• Disease: damage to small blood vessels of skin;
leakage of blood into surrounding tissues (rash
and edema)
• Rocky Mountain Spotted Fever (ticks)
– East Coast spring and early summer; flu-like
– Rash after 2-6 days, hands/feet then trunk, CNS
• Rickettsialpox (mites)
• Typhus: flu-like, rash (epidemic: lice; endemic:
fleas; scrub: mites)
• Q Fever (aerosol): pneumonia-hepatitis
combination, rash is rare
• Erliochiosis
– Susceptible to tetracycline or chloramphenicol
Rickettsiae and Ehrlichiae (2 of 2)
• Obligate intracellular parasites
• Parasite of insects transmitted to humans
• Transmitted via bite of an arthropod vector (ticks,
mites, lice, fleas) except in Q Fever (aerosol)
• Rickettsiae multiply in endothelial cells of blood
vessels while Ehrlichiae multiply in neutrophils or
• Cause febrile illness with skin rash
• Respond to some antibiotics
• Most rickettsial diseases are zoonoses (animalborne) except epidemic typhus (humans)
• Transmission enhanced by poor hygiene,
overcrowding, wars, poverty
• Smallest, wall-less, free-living bacteria
– About the size of a virus (0.3 micrometer)
• With cell membrane (cholesterol), no cell wall
– Medical implications: Stain poorly
• Penicillin and cephalosporin are not effective
– Can reproduce outside living cells, can grow on artificial
• Primary Atypical Pneumonia: Mycoplasma
– Most common in winter, young adults, outbreaks in
– Cough, sore throat, fever, headache, malaise, myalgia
– Resolves spontaneously in 10-14 days
– Responds to antibiotics: tetracycline and erythromycin
Virus (1 of 3)
• Classification
– Nucleic acid structure: Either DNA or RNA, with
an outer envelope made of lipoprotein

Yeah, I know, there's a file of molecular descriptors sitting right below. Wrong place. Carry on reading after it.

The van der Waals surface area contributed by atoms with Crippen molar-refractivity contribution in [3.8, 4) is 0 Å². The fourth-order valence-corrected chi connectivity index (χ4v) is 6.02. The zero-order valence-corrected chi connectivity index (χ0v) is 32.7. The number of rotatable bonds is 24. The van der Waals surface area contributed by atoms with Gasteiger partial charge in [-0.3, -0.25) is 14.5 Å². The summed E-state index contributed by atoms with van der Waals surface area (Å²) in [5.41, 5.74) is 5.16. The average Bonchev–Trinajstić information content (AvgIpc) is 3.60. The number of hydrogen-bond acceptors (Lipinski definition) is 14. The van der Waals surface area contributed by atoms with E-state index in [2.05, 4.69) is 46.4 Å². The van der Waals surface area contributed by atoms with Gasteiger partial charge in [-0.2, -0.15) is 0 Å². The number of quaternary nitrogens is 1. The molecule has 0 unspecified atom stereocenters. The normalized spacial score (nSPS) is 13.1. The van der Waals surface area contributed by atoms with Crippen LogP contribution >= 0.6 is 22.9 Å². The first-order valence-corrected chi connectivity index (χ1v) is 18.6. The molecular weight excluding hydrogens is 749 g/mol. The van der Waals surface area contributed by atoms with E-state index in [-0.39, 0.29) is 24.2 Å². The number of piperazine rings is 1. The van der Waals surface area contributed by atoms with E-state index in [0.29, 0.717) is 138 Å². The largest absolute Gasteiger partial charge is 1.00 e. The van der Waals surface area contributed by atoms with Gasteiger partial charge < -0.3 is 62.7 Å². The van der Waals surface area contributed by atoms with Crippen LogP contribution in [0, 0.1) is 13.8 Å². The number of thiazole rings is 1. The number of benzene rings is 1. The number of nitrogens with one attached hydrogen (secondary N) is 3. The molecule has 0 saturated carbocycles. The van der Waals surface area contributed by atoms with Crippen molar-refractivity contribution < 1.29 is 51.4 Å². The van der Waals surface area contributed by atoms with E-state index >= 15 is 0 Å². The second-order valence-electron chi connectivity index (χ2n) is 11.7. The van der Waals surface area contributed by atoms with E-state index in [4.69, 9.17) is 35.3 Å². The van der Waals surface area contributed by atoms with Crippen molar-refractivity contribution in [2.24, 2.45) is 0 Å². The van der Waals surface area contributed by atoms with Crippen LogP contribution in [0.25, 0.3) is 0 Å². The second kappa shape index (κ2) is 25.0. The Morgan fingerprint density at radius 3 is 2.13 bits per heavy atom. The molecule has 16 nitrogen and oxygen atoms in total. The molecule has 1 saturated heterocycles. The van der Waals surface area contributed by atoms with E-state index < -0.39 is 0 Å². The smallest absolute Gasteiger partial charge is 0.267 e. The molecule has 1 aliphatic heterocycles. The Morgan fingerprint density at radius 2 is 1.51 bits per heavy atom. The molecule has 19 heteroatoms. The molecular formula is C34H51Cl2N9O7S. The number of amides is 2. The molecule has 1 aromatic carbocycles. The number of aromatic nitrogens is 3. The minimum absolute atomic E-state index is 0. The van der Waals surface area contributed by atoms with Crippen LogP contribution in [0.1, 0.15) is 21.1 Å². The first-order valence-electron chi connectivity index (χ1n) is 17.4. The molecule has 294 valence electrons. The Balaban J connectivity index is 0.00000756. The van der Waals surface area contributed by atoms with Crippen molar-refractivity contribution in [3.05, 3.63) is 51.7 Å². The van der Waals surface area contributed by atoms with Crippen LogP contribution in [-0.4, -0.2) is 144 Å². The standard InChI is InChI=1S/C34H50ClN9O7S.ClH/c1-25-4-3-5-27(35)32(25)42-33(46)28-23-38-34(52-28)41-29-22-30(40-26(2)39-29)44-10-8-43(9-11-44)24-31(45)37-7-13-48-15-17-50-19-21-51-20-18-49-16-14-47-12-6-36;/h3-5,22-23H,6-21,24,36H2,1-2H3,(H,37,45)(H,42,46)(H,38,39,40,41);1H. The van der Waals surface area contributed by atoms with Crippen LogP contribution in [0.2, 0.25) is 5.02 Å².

– Size and complexity of genome varies
– Smaller than cells (20-300 nm diameter)
– Cannot be seen under a light microscope
• Nucleoid: genetic material, DNA and RNA,
not both
• Capsid: protective protein membrane
surrounding genetic material
Virus (2 of 3)
• Obligate intracellular parasites
– Must reproduce or replicate within cells
– Lack metabolic enzymes; rely on host’s metabolic
processes for survival
– Do not have nucleus, ribosomes, mitochondria, and
lysosomes; cannot synthesize proteins or generate energy
– Do not multiply by binary fission or mitosis
• Mode of action
– Invasion of susceptible cell
Asymptomatic latent viral infection
Acute cell necrosis and degeneration
Cell hyperplasia and proliferation
Slowly progressive cell injury
– Formation of inclusion bodies
Virus (3 of 3)
• Bodily defenses against viral infections
– Formation of interferon: “broad-spectrum” antiviral agent
– Cell-mediated immunity
– Humoral defenses
• Treatment with antiviral agents
– Block viral multiplication
– Prevent virus from invading cell
– Limited application: toxicity and limited effectiveness
German Measles
Shingles or herpes zoster clusters of
vesicles along a segment of skin
supplied by a sensory nerve
Multiple warts
Mumps: Parotid glands swelling
Oral herpes virus type 1
Fungi (1 of 2)
Plantlike organisms without chlorophyll
Two types: yeasts and molds
Most are obligate aerobes, opportunistic
Natural habitat: environment, except Candida
Cell wall: chitin vs. peptidoglycan
Cell membrane: ergosterol and zymosterol vs.
Fungi (2 of 2)
• Growth factors: high humidity (moist), heat, dark
areas with oxygen supply
• Treatment: antifungal drugs
• Other fungi: bread, cheese, wine, beer production
– Frequently associated with decaying matter
– Molds: spoilage of foods (fruits, grains, vegetables,
• Infections
Superficial fungal infections
Mucous membranes (Candida)
Histoplasmosis, Coccidioidomycosis
Blastomycosis, Cryptococcus
Hyphae – filamentous
branching structures
Hyphae in vaginal smear,
Candida albicans
Blastomycosis of the left lung, dense
(white) area in upper part of lung
• A young woman receives a course of
antibiotics and soon afterward develops a
vaginal infection caused by a fungus.
• What factors render a patient susceptible
to an infection by a fungus of low
• How do antibiotics inhibit the growth of
• How does penicillin kill bacteria?

similar documents